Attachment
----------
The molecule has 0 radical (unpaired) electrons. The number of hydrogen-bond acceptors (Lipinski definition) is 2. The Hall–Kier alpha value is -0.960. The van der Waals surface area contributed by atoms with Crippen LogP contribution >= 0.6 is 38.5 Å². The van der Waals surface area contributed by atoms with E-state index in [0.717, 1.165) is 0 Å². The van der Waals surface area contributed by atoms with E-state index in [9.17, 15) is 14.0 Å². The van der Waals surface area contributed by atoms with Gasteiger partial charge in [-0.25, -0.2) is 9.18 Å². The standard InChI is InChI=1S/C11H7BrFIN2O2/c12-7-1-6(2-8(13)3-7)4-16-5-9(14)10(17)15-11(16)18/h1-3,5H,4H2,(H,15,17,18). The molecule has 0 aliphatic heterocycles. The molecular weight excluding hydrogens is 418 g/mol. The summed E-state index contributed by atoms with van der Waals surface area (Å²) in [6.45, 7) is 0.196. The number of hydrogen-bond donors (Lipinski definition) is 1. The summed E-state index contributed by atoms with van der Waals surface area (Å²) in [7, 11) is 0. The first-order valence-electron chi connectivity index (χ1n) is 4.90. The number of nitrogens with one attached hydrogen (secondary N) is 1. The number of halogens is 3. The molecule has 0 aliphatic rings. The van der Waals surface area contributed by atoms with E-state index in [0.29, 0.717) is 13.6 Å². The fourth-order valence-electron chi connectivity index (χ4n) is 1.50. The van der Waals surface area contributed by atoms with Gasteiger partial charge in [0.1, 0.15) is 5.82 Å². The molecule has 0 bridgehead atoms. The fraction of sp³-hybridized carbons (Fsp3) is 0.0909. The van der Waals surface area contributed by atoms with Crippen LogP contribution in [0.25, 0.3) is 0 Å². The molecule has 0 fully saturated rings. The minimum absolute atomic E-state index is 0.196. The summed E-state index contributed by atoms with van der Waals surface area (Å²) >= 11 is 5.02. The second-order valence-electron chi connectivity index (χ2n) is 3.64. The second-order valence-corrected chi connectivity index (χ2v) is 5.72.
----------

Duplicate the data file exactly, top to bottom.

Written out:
The molecule has 0 radical (unpaired) electrons. The number of hydrogen-bond acceptors (Lipinski definition) is 2. The Hall–Kier alpha value is -0.960. The van der Waals surface area contributed by atoms with Crippen LogP contribution >= 0.6 is 38.5 Å². The van der Waals surface area contributed by atoms with E-state index in [0.717, 1.165) is 0 Å². The van der Waals surface area contributed by atoms with E-state index in [9.17, 15) is 14.0 Å². The van der Waals surface area contributed by atoms with Gasteiger partial charge in [-0.25, -0.2) is 9.18 Å². The standard InChI is InChI=1S/C11H7BrFIN2O2/c12-7-1-6(2-8(13)3-7)4-16-5-9(14)10(17)15-11(16)18/h1-3,5H,4H2,(H,15,17,18). The molecule has 0 aliphatic heterocycles. The molecular weight excluding hydrogens is 418 g/mol. The summed E-state index contributed by atoms with van der Waals surface area (Å²) in [6.45, 7) is 0.196. The number of hydrogen-bond donors (Lipinski definition) is 1. The summed E-state index contributed by atoms with van der Waals surface area (Å²) in [7, 11) is 0. The first-order valence-electron chi connectivity index (χ1n) is 4.90. The number of nitrogens with one attached hydrogen (secondary N) is 1. The number of halogens is 3. The molecule has 0 aliphatic rings. The van der Waals surface area contributed by atoms with E-state index in [0.29, 0.717) is 13.6 Å². The fourth-order valence-electron chi connectivity index (χ4n) is 1.50. The van der Waals surface area contributed by atoms with Gasteiger partial charge in [0.1, 0.15) is 5.82 Å². The molecule has 0 bridgehead atoms. The fraction of sp³-hybridized carbons (Fsp3) is 0.0909. The van der Waals surface area contributed by atoms with Crippen LogP contribution in [0.25, 0.3) is 0 Å². The molecule has 0 fully saturated rings. The minimum absolute atomic E-state index is 0.196. The summed E-state index contributed by atoms with van der Waals surface area (Å²) >= 11 is 5.02. The second-order valence-electron chi connectivity index (χ2n) is 3.64. The second-order valence-corrected chi connectivity index (χ2v) is 5.72.